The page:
In yet another reminder to delete your Yahoo email, a 23-year-old Canadian is facing a prison sentence for hacking on behalf of Russian intelligence officers using 500 million hacked Yahoo accounts.
A federal court in San Francisco sentenced Karim Baratov to five years on Tuesday and ordered him to hand over his remaining assets — up to $2,250,000 — in the form of a fine, according to the U.S. Justice Department. Baratov pleaded guilty in November to one count of conspiring to commit computer fraud and eight counts of identity theft from Gmail account owners he hacked between December 2014 and 2016. (Information from the Yahoo breach was used to hack the Gmail accounts.)
Baratov was extradited from Canada in March 2017 — thanks in part to officers mounted on horses — but the two Russian Federal Security Service (FSB) officers and another Russian citizen were indicted along with him in absentia. They are believed to be in Russia.
The indictment faults the FSB officers Dmitry Dokuchaev and Igor Sushchin not only for illegally accessing 500 million Yahoo accounts in 2014, but for hiring Baratov to hack additional the accounts using that information. The FBI’s San Francisco office led the investigation that led to the indictment.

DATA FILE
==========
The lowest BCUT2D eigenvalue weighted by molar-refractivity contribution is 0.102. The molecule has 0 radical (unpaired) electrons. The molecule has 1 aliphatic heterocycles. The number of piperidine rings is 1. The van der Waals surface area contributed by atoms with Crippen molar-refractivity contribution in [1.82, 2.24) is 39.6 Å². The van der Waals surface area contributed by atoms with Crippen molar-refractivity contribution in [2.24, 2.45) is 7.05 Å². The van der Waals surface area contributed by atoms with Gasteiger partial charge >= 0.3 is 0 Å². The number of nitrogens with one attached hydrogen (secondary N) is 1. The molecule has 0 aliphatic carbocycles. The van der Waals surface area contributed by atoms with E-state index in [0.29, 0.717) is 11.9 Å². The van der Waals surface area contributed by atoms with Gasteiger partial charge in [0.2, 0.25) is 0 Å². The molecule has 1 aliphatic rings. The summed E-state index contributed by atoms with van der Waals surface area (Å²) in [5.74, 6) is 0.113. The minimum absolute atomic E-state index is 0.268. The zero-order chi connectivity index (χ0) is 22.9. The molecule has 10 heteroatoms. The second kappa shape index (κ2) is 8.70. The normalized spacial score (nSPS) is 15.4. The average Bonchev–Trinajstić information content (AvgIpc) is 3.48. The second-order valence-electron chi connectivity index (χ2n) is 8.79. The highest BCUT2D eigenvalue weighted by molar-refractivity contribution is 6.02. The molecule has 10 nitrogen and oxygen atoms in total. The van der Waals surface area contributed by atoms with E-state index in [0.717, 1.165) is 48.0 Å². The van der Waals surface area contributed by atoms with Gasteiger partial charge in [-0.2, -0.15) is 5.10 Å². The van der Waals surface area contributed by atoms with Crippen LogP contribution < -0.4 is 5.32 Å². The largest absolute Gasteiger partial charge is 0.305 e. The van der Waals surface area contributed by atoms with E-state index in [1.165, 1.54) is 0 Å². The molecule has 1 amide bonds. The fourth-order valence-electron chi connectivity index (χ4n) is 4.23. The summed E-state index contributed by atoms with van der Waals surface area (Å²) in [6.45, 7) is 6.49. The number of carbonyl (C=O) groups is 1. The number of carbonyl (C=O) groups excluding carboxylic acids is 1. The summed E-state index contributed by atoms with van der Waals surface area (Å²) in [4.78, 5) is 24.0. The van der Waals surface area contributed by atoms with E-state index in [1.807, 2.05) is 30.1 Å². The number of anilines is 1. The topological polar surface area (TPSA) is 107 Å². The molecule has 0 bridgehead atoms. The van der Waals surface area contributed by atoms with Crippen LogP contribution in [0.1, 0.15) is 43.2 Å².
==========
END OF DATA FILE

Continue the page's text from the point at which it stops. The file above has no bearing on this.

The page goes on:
“It’s difficult to overstate the unprecedented nature of this conspiracy, in which members of a foreign intelligence service directed and empowered criminal hackers to conduct a massive cyber-attack against 500 million victim user accounts,” said John F. Bennett, FBI’s designated Special Agent in Charge.
Prosecutors say that over the course of about two years, Baratov asked few questions as to who was paying him a bounty for each of the eight Gmail accounts he hacked, largely belonging to Russian or Eastern European officials and business folks. All the while, he bought a $650,000 house in an affluent Ontario suburb and flashed luxury cars like his Aston Martin, Lamborghini, and Porsche.
Baratov also admitted to hacking 11,000 email accounts during his hacking-for-hire tenure between 2010 and 2017, most of which were hosted by Russian service providers. He began charging for his work at age 14, two years after moving from Kazakhstan with his family, using his advanced computer programming skills.
Bay City News contributed to this report.